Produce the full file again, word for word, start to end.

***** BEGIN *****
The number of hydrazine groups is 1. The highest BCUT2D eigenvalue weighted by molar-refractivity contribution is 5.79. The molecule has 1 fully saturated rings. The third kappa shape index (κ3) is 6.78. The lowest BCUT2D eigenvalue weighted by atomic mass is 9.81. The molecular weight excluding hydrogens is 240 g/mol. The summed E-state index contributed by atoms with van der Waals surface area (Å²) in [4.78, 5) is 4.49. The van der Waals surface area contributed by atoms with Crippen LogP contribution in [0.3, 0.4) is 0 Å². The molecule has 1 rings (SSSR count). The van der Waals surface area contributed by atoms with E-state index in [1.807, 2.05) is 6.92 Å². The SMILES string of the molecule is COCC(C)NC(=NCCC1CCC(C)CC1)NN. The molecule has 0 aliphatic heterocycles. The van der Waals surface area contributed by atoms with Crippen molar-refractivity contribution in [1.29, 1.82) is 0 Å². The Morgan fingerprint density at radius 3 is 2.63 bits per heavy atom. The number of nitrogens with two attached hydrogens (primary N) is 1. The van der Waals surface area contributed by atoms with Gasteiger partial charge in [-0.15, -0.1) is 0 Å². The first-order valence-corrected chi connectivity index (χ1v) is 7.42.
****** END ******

The number of hydrazine groups is 1. The highest BCUT2D eigenvalue weighted by molar-refractivity contribution is 5.79. The molecule has 1 fully saturated rings. The third kappa shape index (κ3) is 6.78. The lowest BCUT2D eigenvalue weighted by atomic mass is 9.81. The molecular weight excluding hydrogens is 240 g/mol. The summed E-state index contributed by atoms with van der Waals surface area (Å²) in [4.78, 5) is 4.49. The van der Waals surface area contributed by atoms with Crippen LogP contribution in [0.3, 0.4) is 0 Å². The molecule has 1 rings (SSSR count). The van der Waals surface area contributed by atoms with E-state index in [1.807, 2.05) is 6.92 Å². The SMILES string of the molecule is COCC(C)NC(=NCCC1CCC(C)CC1)NN. The molecule has 0 aliphatic heterocycles. The van der Waals surface area contributed by atoms with Crippen molar-refractivity contribution in [1.29, 1.82) is 0 Å². The Morgan fingerprint density at radius 3 is 2.63 bits per heavy atom. The number of nitrogens with two attached hydrogens (primary N) is 1. The van der Waals surface area contributed by atoms with Gasteiger partial charge in [-0.15, -0.1) is 0 Å². The first-order valence-corrected chi connectivity index (χ1v) is 7.42.